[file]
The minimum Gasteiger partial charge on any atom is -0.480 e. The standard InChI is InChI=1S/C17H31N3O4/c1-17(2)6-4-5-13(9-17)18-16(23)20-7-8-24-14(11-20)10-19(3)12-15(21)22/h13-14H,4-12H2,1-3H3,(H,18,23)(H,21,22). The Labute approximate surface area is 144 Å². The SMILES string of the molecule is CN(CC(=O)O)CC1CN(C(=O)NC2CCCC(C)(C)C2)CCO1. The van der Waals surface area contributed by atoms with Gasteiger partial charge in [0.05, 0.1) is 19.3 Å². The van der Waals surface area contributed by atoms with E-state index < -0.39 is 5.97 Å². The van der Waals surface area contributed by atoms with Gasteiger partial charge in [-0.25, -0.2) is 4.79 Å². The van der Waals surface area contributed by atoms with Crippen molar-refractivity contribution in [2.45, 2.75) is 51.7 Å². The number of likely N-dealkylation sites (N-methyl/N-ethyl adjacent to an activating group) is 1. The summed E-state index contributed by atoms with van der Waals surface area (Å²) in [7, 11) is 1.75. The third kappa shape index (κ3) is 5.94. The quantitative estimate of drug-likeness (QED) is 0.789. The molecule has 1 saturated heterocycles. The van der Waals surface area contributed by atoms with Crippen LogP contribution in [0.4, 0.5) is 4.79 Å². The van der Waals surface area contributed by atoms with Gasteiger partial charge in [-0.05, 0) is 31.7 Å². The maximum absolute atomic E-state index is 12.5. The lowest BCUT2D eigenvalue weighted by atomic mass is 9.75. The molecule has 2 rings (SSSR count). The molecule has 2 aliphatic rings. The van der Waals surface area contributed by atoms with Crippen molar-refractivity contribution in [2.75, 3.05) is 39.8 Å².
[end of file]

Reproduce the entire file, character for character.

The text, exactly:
The minimum Gasteiger partial charge on any atom is -0.480 e. The standard InChI is InChI=1S/C17H31N3O4/c1-17(2)6-4-5-13(9-17)18-16(23)20-7-8-24-14(11-20)10-19(3)12-15(21)22/h13-14H,4-12H2,1-3H3,(H,18,23)(H,21,22). The Labute approximate surface area is 144 Å². The SMILES string of the molecule is CN(CC(=O)O)CC1CN(C(=O)NC2CCCC(C)(C)C2)CCO1. The van der Waals surface area contributed by atoms with Gasteiger partial charge in [0.05, 0.1) is 19.3 Å². The van der Waals surface area contributed by atoms with E-state index < -0.39 is 5.97 Å². The van der Waals surface area contributed by atoms with Gasteiger partial charge in [-0.25, -0.2) is 4.79 Å². The van der Waals surface area contributed by atoms with Crippen molar-refractivity contribution in [2.45, 2.75) is 51.7 Å². The number of likely N-dealkylation sites (N-methyl/N-ethyl adjacent to an activating group) is 1. The summed E-state index contributed by atoms with van der Waals surface area (Å²) in [7, 11) is 1.75. The third kappa shape index (κ3) is 5.94. The quantitative estimate of drug-likeness (QED) is 0.789. The molecule has 1 saturated heterocycles. The van der Waals surface area contributed by atoms with Crippen LogP contribution in [0.4, 0.5) is 4.79 Å². The van der Waals surface area contributed by atoms with Gasteiger partial charge in [-0.05, 0) is 31.7 Å². The maximum absolute atomic E-state index is 12.5. The lowest BCUT2D eigenvalue weighted by atomic mass is 9.75. The molecule has 2 rings (SSSR count). The molecule has 2 aliphatic rings. The van der Waals surface area contributed by atoms with Crippen molar-refractivity contribution in [2.75, 3.05) is 39.8 Å².